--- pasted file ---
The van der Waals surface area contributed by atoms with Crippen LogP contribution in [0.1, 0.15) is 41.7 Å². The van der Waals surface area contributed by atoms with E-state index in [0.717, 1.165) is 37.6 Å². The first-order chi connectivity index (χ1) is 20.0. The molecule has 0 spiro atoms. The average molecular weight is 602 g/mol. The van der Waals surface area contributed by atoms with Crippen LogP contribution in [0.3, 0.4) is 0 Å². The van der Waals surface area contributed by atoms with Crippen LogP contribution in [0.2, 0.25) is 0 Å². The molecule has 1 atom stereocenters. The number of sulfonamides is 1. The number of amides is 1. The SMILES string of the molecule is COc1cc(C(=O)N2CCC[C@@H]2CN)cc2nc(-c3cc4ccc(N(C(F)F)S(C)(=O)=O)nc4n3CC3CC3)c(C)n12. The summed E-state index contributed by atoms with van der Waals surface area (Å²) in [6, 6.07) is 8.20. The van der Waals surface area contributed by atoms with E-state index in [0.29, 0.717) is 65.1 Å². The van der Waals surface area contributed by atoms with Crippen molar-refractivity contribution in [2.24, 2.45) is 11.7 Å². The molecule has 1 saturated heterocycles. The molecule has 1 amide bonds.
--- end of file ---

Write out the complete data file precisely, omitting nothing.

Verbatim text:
The van der Waals surface area contributed by atoms with Crippen LogP contribution in [0.1, 0.15) is 41.7 Å². The van der Waals surface area contributed by atoms with E-state index in [0.717, 1.165) is 37.6 Å². The first-order chi connectivity index (χ1) is 20.0. The molecule has 0 spiro atoms. The average molecular weight is 602 g/mol. The van der Waals surface area contributed by atoms with Crippen LogP contribution in [0.3, 0.4) is 0 Å². The van der Waals surface area contributed by atoms with Crippen LogP contribution in [0.2, 0.25) is 0 Å². The molecule has 1 atom stereocenters. The number of sulfonamides is 1. The number of amides is 1. The SMILES string of the molecule is COc1cc(C(=O)N2CCC[C@@H]2CN)cc2nc(-c3cc4ccc(N(C(F)F)S(C)(=O)=O)nc4n3CC3CC3)c(C)n12. The summed E-state index contributed by atoms with van der Waals surface area (Å²) in [6, 6.07) is 8.20. The van der Waals surface area contributed by atoms with E-state index in [0.29, 0.717) is 65.1 Å². The van der Waals surface area contributed by atoms with Crippen molar-refractivity contribution in [2.24, 2.45) is 11.7 Å². The molecule has 1 saturated heterocycles. The molecule has 1 amide bonds.